As my parents celebrate their 38th anniversary, I must poo-poo on their parade. You see, I have lived a long time with my parents but have never truly known my father. He is simply the male roommate, the one who comes and goes to work. If he isn’t working, then he is sleeping.

There is one thing that I do know about my father; he is an alcoholic. Granted he hasn’t had a drop of alcohol in over a year and before that who knows. Regardless he is an alcoholic. The reason for this is that one doesn’t simply stop being an alcoholic. Sure, you can add “recovering” to the front of alcoholic, but it never truly goes away. They see the struggle as a never-ending war and each day sober is a winning battle.

His wagging war against alcoholism started at a young age, roughly 15. But in hindsight, who wouldn’t be an alcoholic if by 15 you were married to a girl you had just met, expecting your first child, and having to drop out of high school? That’s a lot to take as a 15-year-old who didn’t develop strong coping skills.

My father’s alcoholism did a number on his marriage , more specifically in the early years, and on my sister and brother’s childhood. For one thing if he came home drunk, he was mean, not physically but verbally. My mother tells me that they (her and my older siblings) would pretend to be sleeping just so they wouldn’t have to deal with him. Dad had a lot of pent-up anger that only seemed to come out when he was drunk. Then if he didn’t come home, my siblings wouldn’t eat their dinner. Side note: my mother insisted we have dinner as a family so often we waited for my dad who may or may not have shown up. My brother would sit by the window waiting worrying about our dad and my mother at the dining room table coming up with 101 ways of disposing of Dad; I assume my sister stopped caring because she is never mentioned in the stories.

My dad was 25 years old when I was born and by this time he was a full-fledged alcoholic. He didn’t bother coming home on pay-days. By this point the only thing my mother asked of him was to call (before cellphones) her and let us know that he wasn’t coming home; a few drinks in and he would forget all about that one important phone call.  Seriously, what a dumbass! One phone call would have ended years of arguing before it even began. But we all joke about him being a smart alcoholic. He never spent HIS paycheck. He was the last one in the yard to buy the other truck drivers drinks and by that time most of them were gone or either sleeping that a simple 18 pack of Budweiser as all they needed.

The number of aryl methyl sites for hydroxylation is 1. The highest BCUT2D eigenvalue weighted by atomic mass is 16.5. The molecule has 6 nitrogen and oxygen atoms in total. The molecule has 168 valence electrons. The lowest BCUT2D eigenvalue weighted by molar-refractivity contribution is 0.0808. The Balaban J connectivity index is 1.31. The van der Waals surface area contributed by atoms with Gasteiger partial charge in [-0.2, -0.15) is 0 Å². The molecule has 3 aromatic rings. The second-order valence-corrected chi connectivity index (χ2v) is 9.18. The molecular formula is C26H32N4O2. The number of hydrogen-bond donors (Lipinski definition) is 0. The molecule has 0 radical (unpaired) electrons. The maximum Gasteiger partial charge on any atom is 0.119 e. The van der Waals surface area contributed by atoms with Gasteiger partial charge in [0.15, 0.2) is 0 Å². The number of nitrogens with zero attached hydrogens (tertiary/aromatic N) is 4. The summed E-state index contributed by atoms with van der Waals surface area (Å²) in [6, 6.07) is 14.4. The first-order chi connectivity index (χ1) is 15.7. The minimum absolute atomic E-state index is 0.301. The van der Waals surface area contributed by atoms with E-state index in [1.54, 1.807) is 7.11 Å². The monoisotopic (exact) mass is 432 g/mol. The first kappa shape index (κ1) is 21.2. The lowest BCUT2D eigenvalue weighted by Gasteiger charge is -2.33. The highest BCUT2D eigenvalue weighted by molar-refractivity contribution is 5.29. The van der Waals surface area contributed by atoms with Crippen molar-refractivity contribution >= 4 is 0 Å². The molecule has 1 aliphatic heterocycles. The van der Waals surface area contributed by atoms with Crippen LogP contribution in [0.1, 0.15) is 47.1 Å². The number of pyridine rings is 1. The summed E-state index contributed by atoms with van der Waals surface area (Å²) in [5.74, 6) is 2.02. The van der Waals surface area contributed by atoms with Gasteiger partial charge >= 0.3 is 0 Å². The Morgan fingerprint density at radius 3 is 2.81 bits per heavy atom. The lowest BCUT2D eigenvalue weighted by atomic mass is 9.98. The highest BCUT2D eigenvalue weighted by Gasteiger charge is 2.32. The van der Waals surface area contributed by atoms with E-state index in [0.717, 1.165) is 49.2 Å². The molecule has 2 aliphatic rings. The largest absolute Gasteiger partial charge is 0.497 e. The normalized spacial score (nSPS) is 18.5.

I never saw my dad as the mean parent; he was the opposite, the coolest dad on the block. I can’t remember how many times conga lines were started because of him, my mother glaring from a chair; why did she always have to have a stick up her butt? I mean when Dad didn’t come home, the next day we went to Denny’s! And who doesn’t love Denny’s? Or how about that time Dad didn’t come home during the Christmas season and we got the best gifts. It wasn’t that he was out drinking like Mom said or brooded about. Dad was out shopping for us because he loved us. At least this was my rationale as a seven-year old.

Dad was the reason I had my first taste of alcohol at seven or eight. Isn’t it cute how Angie holds the bottle? Everyone look at the face she made because it tastes so bad! I didn’t really see the problem with alcoholism until I was eight or nine. It was my sister’s quinceañera. Dad was our own Mister Hyde. My mother was hiding keys because Dad wanted to continue to party. My sister attempting to tuck me into bed so I wouldn’t notice the fight that was about to take place. I remember laying in silence along-side my sister trying to understand how and why the fun ended abruptly. Why were the conga lines no longer fun?

My dad’s alcoholism continued to spiral out of control for a few more years after my sister’s quinceañera, maybe four or five. It ended just like it began, with trauma; with the death of my youngest sister. Dad was 36 years old and already had buried one child, had a still-born daughter (my twin sister), sent away two other children to live in a foreign country (myself and my brother, who was struggling with his alcoholism by the age of 16), and then my older sister who would be turning 21.

Why did he stop drinking? This is the one question I’m uncomfortable asking.